Detroit History

Like something out of a gangster movie, radio personality Jerry Buckley was gunned down in the La Salle Hotel in Detroit 88 years ago this week.

Buckley’s killer was never found, and the mystery of his death involves mobsters, a city mired in violence, and a corrupt mayor who was recalled, in part, because Buckley protested his election on the radio.

"She is five tons of gray, ponderous beauty."

That's how Rex G. White of the Detroit News described the now-forgotten treasure of the Belle Isle Zoo: Sheba the Asian elephant.

She arrived in Detroit in 1923 and lived at the Belle Isle Zoo until she died on Jan. 2, 1959.

And it all began with a letter written by a schoolgirl.

How do we talk about Detroit?

In the 80's and 90's, the focus was on crime and urban decay. Detroit was the "Murder City." Today, the narrative is one of possibility and resurgence.

But both of those depictions were largely imposed by outsiders, and were, at best, incomplete.

So here you are, the first on your block to buy Henry Ford's Model T. 

But roads are often dirt-covered, getting your newfangled automobile all grubby. And maybe you don't feel like hauling out buckets of water to wash it. 

If you lived in Detroit in 1914, you had a solution: take your care to the Automobile Laundry, the very first automated car wash in the country. 

 

A recent MLive poll asked readers: What’s Michigan’s state food? Climbing above competitors such as the pasty, the Boston cooler and Superman ice cream, the Coney Island hot dog emerged on top.

The Coney Island hot dog is an key part of Michigan’s food scene, especially in Detroit. But how did it become so popular? And how did it get its name?

Joe Grimm looked to answer that question in a book he co-authored with fellow journalist Katherine Yung, Coney Detroit.

Does wearing exotic uniforms, wielding sabers, riding camels, or driving tiny cars sound like a good time to you? Then you might have been right at home in one of the scores of social clubs that sprang up around America hundreds of years ago.

The Freemasons, the Odd Fellows, the Loyal Order of the Moose, the Daughters of Rebekah and the Order of the Eastern Star – men and women flocked to these clubs, especially in Detroit.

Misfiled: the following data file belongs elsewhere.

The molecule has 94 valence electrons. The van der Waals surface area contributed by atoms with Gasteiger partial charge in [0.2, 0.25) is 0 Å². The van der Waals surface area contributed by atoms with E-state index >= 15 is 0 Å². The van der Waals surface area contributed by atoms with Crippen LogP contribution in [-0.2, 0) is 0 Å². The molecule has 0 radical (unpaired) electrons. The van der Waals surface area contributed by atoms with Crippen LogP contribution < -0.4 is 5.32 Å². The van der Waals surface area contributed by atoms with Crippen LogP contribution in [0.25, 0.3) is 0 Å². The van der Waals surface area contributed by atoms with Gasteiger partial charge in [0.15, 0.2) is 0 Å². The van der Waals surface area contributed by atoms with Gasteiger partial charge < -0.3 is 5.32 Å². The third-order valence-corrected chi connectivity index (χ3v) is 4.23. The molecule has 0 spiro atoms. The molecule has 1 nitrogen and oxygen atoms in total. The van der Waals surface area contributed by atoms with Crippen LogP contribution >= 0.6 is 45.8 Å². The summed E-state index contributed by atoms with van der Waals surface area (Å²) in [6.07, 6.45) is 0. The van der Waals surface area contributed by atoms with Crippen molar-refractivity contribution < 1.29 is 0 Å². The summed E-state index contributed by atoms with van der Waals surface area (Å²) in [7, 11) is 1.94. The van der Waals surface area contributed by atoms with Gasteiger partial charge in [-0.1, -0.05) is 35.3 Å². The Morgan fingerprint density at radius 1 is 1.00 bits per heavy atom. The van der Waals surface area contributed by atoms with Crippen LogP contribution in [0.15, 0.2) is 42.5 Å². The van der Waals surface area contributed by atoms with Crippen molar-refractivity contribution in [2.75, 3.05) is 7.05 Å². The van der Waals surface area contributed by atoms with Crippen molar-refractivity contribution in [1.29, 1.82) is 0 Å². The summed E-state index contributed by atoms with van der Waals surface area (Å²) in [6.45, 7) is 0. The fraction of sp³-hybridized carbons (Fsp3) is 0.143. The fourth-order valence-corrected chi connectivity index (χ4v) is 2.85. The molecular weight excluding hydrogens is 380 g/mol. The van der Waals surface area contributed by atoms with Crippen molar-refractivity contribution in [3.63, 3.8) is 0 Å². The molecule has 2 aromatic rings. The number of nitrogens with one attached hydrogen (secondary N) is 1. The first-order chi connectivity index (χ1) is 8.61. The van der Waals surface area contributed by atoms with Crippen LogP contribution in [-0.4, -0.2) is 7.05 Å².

Bill Loomis took a look at these groups in his piece, Hanging at the club: the golden age of fraternal societies.

Many from the region may not know it, but Detroit once was home to a thriving financial district with its very own Detroit Stock Exchange.

Founder of HistoricDetroit.org Dan Austin recently wrote about this part of the city's history for the Detroit Free Press.

Detroit turns 314 years old this week, and the Detroit Drunken Historical Society is throwing a birthday party to celebrate the folklore of Detroit's French past.

The birthday celebration takes place this Saturday at the Jam Handy Building from 7 p.m. to 9 p.m. 

1968 was a very tense and pivotal year in Detroit's history. The city was putting itself back together again after the riots in July of '67.

That was the year 38-year-old priest Thomas Gumbleton became a Catholic bishop, and set about working to unite black and white parishes in the Detroit Archdiocese.

Today, after a lifetime of fighting for peace, justice and equality, Bishop Thomas Gumbleton is 85. And his life is now a film. American Prophet written, produced and directed by his parishioner Jasmine Rivera.

The Detroit Public Library turns 150 years old this week and will be celebrating Wednesday with an event that includes architectural tours of the historic main branch. The 1921 building is an architectural wonder, and is the fourth-largest library in the nation, with more than 7 million books.